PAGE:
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Problems with Xtreme bullets


Waterfowl-widowmaker
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I recently ordered 500 each of 230 gr 45, 180 gr 40's and 124 gr 9mm to try. The 45's and 9mm turned out great. They had smaller SD's and better accuracy than the bullets I have been using.The 40's are a different story. I'm shooting them out of an STI Edge and all shots were off a bench @ 15 yards.

I weighed several of the bullets and they all weighed between 179.8 and 180.3 and all were .400 in diameter.

My first load was loaded with Solo 1K to 130pf at 1.180, once fired Federal brass with just enough crimp to remove the bell. SD was 93 with a 5 inch group. I thought that I may be over crimping them so I pulled a loaded bullet and there were no marks on it.

I've tried OAL's of 1.120, 1.155 and 1.135 with Solo 1K, Titegroup and Bullseye. Tried 130pf and 180 pf with all the different OAL's. SD's are between 90 and 105 and all groups were about 5 inches.

Went back to 180 gr Zero's and Bayou Bullets and everything went back to shooting a ragged hole with SD's between 8-12.

I'm at my wits end. Is it possible that the gun just doesn't like those bullets.

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It is possible the barrel does not like plating. Remember coated bullets are .401 and Zeros are copper. I would try my 40 loads with xtremes in a friend's gun.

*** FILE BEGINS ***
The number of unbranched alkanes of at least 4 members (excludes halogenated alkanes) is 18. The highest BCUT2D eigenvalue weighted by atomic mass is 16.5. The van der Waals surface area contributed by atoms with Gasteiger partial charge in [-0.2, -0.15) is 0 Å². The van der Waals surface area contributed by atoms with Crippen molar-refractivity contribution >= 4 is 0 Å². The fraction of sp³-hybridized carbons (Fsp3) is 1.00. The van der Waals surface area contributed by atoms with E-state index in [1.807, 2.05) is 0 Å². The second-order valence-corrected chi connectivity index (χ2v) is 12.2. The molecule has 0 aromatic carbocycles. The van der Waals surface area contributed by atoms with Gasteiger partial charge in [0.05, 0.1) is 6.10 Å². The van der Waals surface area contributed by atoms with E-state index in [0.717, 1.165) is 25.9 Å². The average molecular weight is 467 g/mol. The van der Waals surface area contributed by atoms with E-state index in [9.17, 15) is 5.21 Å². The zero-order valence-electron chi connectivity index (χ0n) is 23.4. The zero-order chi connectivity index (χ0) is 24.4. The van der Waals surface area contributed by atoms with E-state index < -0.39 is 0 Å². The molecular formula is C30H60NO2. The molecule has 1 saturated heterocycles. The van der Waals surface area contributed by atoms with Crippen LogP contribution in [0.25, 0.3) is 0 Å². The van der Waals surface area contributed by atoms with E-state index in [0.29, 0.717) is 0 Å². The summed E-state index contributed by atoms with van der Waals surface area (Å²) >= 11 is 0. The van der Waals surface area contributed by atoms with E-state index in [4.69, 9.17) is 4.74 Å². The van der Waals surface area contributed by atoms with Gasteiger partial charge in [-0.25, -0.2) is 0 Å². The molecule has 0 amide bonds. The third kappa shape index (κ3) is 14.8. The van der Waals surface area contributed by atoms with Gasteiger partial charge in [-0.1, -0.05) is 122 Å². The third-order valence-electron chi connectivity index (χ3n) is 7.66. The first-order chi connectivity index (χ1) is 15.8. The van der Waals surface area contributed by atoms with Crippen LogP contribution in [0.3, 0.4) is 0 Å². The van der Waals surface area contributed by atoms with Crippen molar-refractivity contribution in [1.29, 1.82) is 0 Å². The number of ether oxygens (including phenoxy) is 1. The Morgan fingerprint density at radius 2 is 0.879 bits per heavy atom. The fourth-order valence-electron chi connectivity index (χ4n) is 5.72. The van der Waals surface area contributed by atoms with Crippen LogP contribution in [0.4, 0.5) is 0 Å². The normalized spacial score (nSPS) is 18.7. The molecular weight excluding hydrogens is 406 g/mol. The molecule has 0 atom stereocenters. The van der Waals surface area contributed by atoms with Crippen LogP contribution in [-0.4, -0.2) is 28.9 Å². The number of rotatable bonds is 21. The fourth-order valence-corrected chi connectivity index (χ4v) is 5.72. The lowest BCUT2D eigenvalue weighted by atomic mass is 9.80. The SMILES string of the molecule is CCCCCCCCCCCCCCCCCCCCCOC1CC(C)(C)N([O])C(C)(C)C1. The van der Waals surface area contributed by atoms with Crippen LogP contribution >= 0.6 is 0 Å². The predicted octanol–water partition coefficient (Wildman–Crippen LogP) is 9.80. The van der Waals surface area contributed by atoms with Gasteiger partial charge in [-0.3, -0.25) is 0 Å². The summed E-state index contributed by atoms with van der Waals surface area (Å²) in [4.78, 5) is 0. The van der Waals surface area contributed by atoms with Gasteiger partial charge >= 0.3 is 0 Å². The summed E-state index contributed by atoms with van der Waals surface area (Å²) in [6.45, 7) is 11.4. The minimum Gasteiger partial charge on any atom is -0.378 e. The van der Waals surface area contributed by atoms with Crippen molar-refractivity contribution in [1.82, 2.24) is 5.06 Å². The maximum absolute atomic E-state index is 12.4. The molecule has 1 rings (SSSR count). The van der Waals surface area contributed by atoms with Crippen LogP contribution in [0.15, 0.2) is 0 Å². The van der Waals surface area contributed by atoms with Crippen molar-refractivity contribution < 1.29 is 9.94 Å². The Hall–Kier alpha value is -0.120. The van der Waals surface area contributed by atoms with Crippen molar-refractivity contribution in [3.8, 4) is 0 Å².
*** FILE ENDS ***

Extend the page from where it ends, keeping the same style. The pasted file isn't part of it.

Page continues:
A lot people use Xtreme 40s.

I was also wondering if the actual diameter of the bullet might be what is causing the issues. If they are perfect to size they they would be undersized compared to other coated bullets being used.

For example, my Blue Bullets in .45 are supposed to be .451 but on my calipers they measure between .452 and .453.

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Maybe you could try increasing your crimp. The tension on the bullet in the case may be different between each cartridge leading to the wide variation in velocities. The majority of the tension comes from resizing the brass. If the bell is not exactly uniform between each case and the bell is barely removed then the tension can be different between each round. I make sure to not only remove the bell, but to crimp the case mouth to the bullet. I find I can adjust my crimp die quite a bit from just removing the bell until it starts making marks in the plating or coating of lead bullets.